The Annie E. Casey Foundation (of which Fordham board member Bruno Manno is a Senior Associate for Education) recently released a series of publications entitled Closing the Achievement Gap (see here). These concise education briefs provide insights and lessons concerning major aspects of the foundation's work over the past seven years to improve education by supporting all stakeholders (e.g., school principals, community organizations, parents, education reform organizations, philanthropists, and policy makers). The series makes clear the broad scope of Casey's work and influence in education, yet at the same time, zeros in on key strategies that the foundation has used over time to improve educational opportunities for young people.
Topics covered include the importance of making early strategic investments. One example is Casey's seed funds to the mayor's office in Indianapolis that enabled the mayor to become one of the country's premier charter-school authorizers. Another is how critical it is for parents, students, teachers, governing boards, and community members to speak a common language and share a common vision in raising student achievement. Funding is always a key topic in the world of education, and perhaps the most interesting lesson learned is that investments needn't be large to attract additional resources and produce change, but they do need to be well-calculated and targeted.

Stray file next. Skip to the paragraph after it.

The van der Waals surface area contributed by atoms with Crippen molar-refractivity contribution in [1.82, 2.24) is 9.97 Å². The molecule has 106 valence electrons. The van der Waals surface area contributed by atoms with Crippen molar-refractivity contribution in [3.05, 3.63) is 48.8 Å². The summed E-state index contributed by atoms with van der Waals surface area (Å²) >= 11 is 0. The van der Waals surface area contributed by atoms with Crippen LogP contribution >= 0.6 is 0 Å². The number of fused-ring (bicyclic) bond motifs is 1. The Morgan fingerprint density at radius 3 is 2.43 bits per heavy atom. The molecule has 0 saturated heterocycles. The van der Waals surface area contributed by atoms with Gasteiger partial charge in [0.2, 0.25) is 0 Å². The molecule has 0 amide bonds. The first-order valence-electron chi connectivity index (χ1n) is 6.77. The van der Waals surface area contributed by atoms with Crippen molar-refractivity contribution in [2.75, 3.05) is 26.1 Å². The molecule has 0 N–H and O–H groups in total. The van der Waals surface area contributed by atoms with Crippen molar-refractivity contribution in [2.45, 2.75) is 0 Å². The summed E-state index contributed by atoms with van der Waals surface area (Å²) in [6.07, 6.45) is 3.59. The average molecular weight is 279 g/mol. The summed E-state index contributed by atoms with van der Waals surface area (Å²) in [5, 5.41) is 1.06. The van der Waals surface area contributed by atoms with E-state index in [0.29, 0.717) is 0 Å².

The series titles tell the story: Getting to Results; Creating Quality Choices: Charters; Creating Quality Choices: District Schools; Exploring Quality Choices: Vouchers; School, Community, Family Connections; Strategic Funding Attracts Co-Investment; and, The Anatomy of Influence. As one can tell from the titles, there is something of interest for anyone involved in working to improve public education for young people.